It’s a bit odd that the forces are being sent to “Canada and North America,” since Canada is part of North America, but I think this little slip reveals something about how Canada is seen in this passage. Our country is, essentially, a means to an end: troops are being sent to Canada to try to protect England’s colonial possessions in North America, and particularly in what would become the United States. Canada is really just a staging ground in the struggle for something more valuable.

Still, it’s nice to be mentioned.

For a fuller consideration of Dickens’ attitude to Canada, and a brief account of his visit here, see our post on Little Dorrit.

“Ask not what Canada can do for you”

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Eileen Myles, Chelsea Girls (1994)

There is nothing new or remarkable here, at least with reference to Canada, but this book does repeat a couple of ideas we’ve seen before, and I’ll simply catalogue those.

A Place to Dodge the Draft

This is from the story “1969”:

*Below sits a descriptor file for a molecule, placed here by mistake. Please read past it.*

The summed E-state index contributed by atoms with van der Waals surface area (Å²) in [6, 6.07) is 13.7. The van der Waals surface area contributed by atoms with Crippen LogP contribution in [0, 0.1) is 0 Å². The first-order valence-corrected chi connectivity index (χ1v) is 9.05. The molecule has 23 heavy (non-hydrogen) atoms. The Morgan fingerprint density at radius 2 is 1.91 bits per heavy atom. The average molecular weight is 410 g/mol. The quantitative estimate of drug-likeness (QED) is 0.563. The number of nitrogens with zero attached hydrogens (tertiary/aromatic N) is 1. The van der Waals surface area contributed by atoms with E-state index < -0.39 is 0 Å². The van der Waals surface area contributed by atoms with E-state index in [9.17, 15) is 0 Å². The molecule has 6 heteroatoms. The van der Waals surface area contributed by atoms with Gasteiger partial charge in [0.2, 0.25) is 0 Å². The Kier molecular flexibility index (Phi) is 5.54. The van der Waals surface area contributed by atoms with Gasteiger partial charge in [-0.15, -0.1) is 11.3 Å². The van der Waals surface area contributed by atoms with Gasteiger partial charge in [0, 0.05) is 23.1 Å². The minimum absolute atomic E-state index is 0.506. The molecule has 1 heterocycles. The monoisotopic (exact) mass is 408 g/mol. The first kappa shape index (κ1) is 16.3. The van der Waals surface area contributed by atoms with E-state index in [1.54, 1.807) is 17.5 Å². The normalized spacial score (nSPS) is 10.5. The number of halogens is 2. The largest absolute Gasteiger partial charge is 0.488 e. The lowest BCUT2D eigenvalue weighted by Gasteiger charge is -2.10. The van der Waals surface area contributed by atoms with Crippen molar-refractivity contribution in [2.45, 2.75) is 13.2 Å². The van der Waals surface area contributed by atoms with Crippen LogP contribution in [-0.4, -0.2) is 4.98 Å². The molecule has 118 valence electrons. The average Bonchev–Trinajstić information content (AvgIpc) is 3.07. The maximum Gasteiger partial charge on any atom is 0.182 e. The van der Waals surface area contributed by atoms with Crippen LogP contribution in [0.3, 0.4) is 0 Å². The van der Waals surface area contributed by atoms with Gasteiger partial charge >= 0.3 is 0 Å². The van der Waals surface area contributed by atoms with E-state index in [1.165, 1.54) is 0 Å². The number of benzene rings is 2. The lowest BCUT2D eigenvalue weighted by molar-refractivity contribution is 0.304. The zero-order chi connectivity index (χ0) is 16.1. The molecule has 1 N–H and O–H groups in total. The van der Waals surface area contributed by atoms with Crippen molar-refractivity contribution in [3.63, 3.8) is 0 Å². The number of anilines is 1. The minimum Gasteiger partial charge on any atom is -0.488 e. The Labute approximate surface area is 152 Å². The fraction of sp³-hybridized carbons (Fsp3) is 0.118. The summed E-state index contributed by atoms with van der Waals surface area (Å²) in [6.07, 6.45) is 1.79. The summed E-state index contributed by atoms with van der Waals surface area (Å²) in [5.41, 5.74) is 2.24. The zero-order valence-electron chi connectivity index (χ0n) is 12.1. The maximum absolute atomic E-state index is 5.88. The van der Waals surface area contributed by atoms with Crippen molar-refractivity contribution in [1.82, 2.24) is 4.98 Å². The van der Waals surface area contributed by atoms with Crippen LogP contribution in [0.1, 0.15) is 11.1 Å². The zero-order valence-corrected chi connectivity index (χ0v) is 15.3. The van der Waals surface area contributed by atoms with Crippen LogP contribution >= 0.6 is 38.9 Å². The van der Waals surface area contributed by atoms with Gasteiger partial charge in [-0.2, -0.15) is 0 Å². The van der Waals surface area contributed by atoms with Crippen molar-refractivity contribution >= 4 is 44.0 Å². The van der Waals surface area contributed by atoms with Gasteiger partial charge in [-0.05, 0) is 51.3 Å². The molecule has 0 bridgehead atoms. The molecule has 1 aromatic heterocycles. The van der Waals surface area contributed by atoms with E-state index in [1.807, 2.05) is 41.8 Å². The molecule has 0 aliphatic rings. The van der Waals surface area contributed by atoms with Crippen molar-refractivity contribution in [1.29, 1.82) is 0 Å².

I’d often be found passed out on the couch of the house I stayed in that summer with Crime and Punishment on the floor next to my toes. If I could finish that book that summer then my life wouldn’t be a complete waste. I had a boyfriend. His name was Mike and he was also a blackout drinker. He was 21 and had just graduated from college. I thought we looked alike. He would always get drunk and say to me, “Leena, I ain’t gonna march.” I always felt like I was in a movie when he said that. Who does he think he is, I wondered. He wasn’t going to Canada. The war would end. Something would happen. He just wasn’t the type. When those foreign things would erupt from his soul it would just be so strange. It was like he was turning into a thing. I’d grab his dick and the crisis would be over. He was the first person I really had sex with.  (102-3)

When Mike says “I ain’t gonna march,” he means he won’t join the army and go to Vietnam, although the narrator (Myles herself?) seems to interpret this as self-dramatization on his part. It isn’t clear why she thinks he wouldn’t go to Canada — too uncivilized? he’s not decisive enough to take that step? — but Canada exists in the minds of these characters as a place to get away from the draft. Beyond that, though, the book has nothing to say about our country.

Neil Young and Joni Mitchell

There are also references to two Canadians who were staples on the U.S. music scene in the late 60s and early 70s. This is from the story “Bath, Maine”: